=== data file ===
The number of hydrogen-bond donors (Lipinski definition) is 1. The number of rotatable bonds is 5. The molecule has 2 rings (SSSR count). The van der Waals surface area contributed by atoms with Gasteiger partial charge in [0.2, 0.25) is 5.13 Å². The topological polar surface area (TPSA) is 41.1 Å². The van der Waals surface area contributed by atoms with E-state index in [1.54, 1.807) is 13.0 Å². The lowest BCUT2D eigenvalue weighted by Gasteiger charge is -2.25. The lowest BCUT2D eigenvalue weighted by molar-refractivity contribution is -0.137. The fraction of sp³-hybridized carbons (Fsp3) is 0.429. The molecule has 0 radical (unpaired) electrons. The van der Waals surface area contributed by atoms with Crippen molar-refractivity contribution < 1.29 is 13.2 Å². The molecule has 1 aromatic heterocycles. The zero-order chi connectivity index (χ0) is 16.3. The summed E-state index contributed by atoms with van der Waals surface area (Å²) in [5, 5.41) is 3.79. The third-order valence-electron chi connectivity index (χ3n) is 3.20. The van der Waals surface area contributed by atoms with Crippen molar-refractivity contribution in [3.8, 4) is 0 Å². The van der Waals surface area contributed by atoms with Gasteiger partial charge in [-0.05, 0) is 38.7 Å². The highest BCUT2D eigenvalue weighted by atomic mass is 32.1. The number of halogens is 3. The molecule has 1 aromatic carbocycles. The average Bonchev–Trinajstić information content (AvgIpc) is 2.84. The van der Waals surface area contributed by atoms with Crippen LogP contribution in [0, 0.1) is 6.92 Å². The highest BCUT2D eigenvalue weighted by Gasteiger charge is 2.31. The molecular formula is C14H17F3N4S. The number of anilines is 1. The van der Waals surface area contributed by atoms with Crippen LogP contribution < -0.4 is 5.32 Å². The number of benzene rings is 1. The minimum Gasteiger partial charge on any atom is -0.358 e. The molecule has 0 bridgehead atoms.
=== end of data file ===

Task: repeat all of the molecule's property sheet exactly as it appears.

The number of hydrogen-bond donors (Lipinski definition) is 1. The number of rotatable bonds is 5. The molecule has 2 rings (SSSR count). The van der Waals surface area contributed by atoms with Gasteiger partial charge in [0.2, 0.25) is 5.13 Å². The topological polar surface area (TPSA) is 41.1 Å². The van der Waals surface area contributed by atoms with E-state index in [1.54, 1.807) is 13.0 Å². The lowest BCUT2D eigenvalue weighted by Gasteiger charge is -2.25. The lowest BCUT2D eigenvalue weighted by molar-refractivity contribution is -0.137. The fraction of sp³-hybridized carbons (Fsp3) is 0.429. The molecule has 0 radical (unpaired) electrons. The van der Waals surface area contributed by atoms with Crippen molar-refractivity contribution < 1.29 is 13.2 Å². The molecule has 1 aromatic heterocycles. The zero-order chi connectivity index (χ0) is 16.3. The summed E-state index contributed by atoms with van der Waals surface area (Å²) in [5, 5.41) is 3.79. The third-order valence-electron chi connectivity index (χ3n) is 3.20. The van der Waals surface area contributed by atoms with Crippen molar-refractivity contribution in [3.8, 4) is 0 Å². The van der Waals surface area contributed by atoms with Gasteiger partial charge in [-0.05, 0) is 38.7 Å². The highest BCUT2D eigenvalue weighted by atomic mass is 32.1. The number of halogens is 3. The molecule has 1 aromatic carbocycles. The average Bonchev–Trinajstić information content (AvgIpc) is 2.84. The van der Waals surface area contributed by atoms with Crippen LogP contribution in [0, 0.1) is 6.92 Å². The highest BCUT2D eigenvalue weighted by Gasteiger charge is 2.31. The molecular formula is C14H17F3N4S. The number of anilines is 1. The van der Waals surface area contributed by atoms with Crippen LogP contribution < -0.4 is 5.32 Å². The number of benzene rings is 1. The minimum Gasteiger partial charge on any atom is -0.358 e. The molecule has 0 bridgehead atoms.